If demography isn’t destiny, then the best explanation for Tory MP’s tilting towards Tel Aviv must lie in a mixture of principle, politicking, and the notable tendency for Arabist MPs to have found themselves on the wrong side of history over Brexit.
Historically, according to Leon Epstein, “the Conservative Party generally stood aloof…from Zionism”. Inter-war attitudes ranged from apathy to the Balfour Declaration, to linking Zionism with Bolshevism, to open anti-Semitism. After Israel’s creation, Arabist tendencies remained strong amongst former and future ministers, with Anthony Nutting, Ian Gilmour, and Dennis Walters all helping establish the Council for the Advancement of Arab-British Understanding in 1967.
As is habitual with modern Toryism, it was Margaret Thatcher who most changed the party’s attitude to Israel. Whereas Edward Heath and Alec Douglas-Home had refused to arm Tel Aviv during the Yom Kippur War, the Finchley MP became the first British Prime Minister to visit Israel. She viewed it as Britain’s best Cold War ally in the Middle East. Between sheltering an Austrian Jewish girl as a teenager and serving as Finchley’s MP, Thatcher also retained a lifelong affinity for Jews and Israel.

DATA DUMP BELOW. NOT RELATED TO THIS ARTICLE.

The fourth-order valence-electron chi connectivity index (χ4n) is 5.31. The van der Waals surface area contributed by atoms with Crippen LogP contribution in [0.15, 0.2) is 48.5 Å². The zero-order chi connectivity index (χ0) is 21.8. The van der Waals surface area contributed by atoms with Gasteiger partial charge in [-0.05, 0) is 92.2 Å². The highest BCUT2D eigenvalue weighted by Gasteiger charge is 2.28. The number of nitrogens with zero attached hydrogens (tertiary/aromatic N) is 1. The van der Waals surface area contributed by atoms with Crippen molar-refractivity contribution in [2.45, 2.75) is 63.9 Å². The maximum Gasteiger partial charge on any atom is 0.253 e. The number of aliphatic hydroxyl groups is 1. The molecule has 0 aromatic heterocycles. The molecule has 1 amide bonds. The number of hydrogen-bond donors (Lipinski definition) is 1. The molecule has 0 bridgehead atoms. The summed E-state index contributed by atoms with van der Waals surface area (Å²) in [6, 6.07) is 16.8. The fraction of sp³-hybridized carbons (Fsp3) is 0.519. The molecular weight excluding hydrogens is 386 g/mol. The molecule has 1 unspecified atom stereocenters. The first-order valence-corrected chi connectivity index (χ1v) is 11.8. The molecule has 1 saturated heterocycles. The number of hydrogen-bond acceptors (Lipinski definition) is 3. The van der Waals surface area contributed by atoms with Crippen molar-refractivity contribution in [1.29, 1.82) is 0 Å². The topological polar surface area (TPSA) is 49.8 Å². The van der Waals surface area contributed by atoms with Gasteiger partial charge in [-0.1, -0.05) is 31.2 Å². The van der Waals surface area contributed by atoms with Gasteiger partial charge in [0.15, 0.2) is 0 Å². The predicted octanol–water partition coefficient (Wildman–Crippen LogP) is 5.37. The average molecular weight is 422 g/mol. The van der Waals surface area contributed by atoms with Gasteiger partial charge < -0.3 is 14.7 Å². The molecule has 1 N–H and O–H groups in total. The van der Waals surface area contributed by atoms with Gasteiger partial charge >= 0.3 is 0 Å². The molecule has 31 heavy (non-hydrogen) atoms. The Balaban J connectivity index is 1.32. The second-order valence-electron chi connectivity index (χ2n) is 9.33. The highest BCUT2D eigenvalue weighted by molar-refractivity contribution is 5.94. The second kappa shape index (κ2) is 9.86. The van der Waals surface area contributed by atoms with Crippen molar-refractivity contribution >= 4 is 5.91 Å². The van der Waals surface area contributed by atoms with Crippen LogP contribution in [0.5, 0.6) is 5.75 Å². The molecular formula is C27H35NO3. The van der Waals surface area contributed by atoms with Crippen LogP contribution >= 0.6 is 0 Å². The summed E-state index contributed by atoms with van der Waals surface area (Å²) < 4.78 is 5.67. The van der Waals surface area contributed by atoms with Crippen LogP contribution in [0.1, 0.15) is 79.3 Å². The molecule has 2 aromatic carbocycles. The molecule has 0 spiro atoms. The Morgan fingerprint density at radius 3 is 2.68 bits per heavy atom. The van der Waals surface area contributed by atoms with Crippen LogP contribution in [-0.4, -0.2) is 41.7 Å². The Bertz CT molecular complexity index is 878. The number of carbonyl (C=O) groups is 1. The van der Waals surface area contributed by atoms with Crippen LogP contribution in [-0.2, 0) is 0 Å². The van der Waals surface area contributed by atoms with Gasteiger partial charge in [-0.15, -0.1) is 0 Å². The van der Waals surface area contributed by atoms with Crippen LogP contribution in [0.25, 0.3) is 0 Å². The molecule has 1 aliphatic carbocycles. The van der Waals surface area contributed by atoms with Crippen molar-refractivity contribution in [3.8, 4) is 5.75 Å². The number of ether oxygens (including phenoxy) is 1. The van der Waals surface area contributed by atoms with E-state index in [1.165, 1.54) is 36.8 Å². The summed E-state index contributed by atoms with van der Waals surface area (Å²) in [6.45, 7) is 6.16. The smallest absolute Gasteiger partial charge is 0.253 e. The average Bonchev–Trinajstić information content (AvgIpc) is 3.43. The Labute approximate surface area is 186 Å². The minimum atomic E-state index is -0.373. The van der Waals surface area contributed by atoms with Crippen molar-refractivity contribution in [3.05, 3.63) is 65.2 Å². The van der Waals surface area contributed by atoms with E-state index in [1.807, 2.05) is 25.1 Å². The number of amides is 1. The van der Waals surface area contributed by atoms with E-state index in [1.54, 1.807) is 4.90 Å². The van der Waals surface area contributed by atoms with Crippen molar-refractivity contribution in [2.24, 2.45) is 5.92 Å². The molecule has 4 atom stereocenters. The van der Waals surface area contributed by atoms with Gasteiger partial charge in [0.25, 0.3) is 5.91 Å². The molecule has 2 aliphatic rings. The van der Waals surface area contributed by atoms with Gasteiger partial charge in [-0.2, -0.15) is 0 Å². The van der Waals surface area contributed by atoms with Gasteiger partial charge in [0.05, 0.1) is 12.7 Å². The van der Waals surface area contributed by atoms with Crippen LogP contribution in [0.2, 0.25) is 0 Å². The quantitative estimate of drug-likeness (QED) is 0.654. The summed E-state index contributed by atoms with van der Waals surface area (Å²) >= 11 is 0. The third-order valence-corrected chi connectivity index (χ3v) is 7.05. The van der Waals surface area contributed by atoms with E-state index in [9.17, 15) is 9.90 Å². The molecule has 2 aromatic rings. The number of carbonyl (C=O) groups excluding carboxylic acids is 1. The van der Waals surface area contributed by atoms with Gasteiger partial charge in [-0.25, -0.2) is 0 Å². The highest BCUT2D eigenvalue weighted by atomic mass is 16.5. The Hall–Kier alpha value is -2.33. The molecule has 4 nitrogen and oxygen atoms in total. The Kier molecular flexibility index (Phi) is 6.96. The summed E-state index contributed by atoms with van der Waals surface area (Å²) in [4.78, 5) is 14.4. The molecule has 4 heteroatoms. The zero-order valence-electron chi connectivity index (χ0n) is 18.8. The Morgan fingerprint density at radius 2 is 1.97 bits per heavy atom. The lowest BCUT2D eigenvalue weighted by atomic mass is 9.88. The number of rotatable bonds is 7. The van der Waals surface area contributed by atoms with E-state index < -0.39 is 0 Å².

Nonetheless, she was still shrewd enough to encourage the creation of the Conservative Middle East Council in 1980, urge negotiations with the PLO, and share a Cabinet with pro-Arab voices such as Peter Carrington and Ian Gilmour in her first term. In urging support for a two-state solution whilst encouraging increasing economic and diplomatic ties with Tel Aviv, Thatcher set the tone, according to James Vaughan, “for the improved Anglo-Israeli relations of the 1990s and 2000s”.